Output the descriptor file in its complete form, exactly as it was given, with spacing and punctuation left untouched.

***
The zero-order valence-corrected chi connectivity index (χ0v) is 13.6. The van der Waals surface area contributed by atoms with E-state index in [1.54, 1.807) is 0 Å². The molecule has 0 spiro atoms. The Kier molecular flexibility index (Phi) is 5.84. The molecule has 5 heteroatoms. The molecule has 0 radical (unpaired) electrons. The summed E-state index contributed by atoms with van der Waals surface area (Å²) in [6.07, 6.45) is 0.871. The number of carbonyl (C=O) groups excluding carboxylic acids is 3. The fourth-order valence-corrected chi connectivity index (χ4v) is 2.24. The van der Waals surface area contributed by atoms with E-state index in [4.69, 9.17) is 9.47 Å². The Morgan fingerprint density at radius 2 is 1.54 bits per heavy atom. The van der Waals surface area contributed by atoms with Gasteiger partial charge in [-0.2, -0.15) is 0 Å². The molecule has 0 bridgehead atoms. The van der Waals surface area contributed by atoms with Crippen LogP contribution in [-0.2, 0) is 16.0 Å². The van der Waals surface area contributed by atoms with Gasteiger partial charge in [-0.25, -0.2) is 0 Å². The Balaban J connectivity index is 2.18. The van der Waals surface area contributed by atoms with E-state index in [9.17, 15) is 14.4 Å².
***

The zero-order valence-corrected chi connectivity index (χ0v) is 13.6. The van der Waals surface area contributed by atoms with E-state index in [1.54, 1.807) is 0 Å². The molecule has 0 spiro atoms. The Kier molecular flexibility index (Phi) is 5.84. The molecule has 5 heteroatoms. The molecule has 0 radical (unpaired) electrons. The summed E-state index contributed by atoms with van der Waals surface area (Å²) in [6.07, 6.45) is 0.871. The number of carbonyl (C=O) groups excluding carboxylic acids is 3. The fourth-order valence-corrected chi connectivity index (χ4v) is 2.24. The van der Waals surface area contributed by atoms with E-state index in [4.69, 9.17) is 9.47 Å². The Morgan fingerprint density at radius 2 is 1.54 bits per heavy atom. The van der Waals surface area contributed by atoms with Gasteiger partial charge in [-0.2, -0.15) is 0 Å². The molecule has 0 bridgehead atoms. The van der Waals surface area contributed by atoms with Crippen LogP contribution in [-0.2, 0) is 16.0 Å². The van der Waals surface area contributed by atoms with Gasteiger partial charge in [-0.25, -0.2) is 0 Å². The Balaban J connectivity index is 2.18. The van der Waals surface area contributed by atoms with E-state index in [9.17, 15) is 14.4 Å².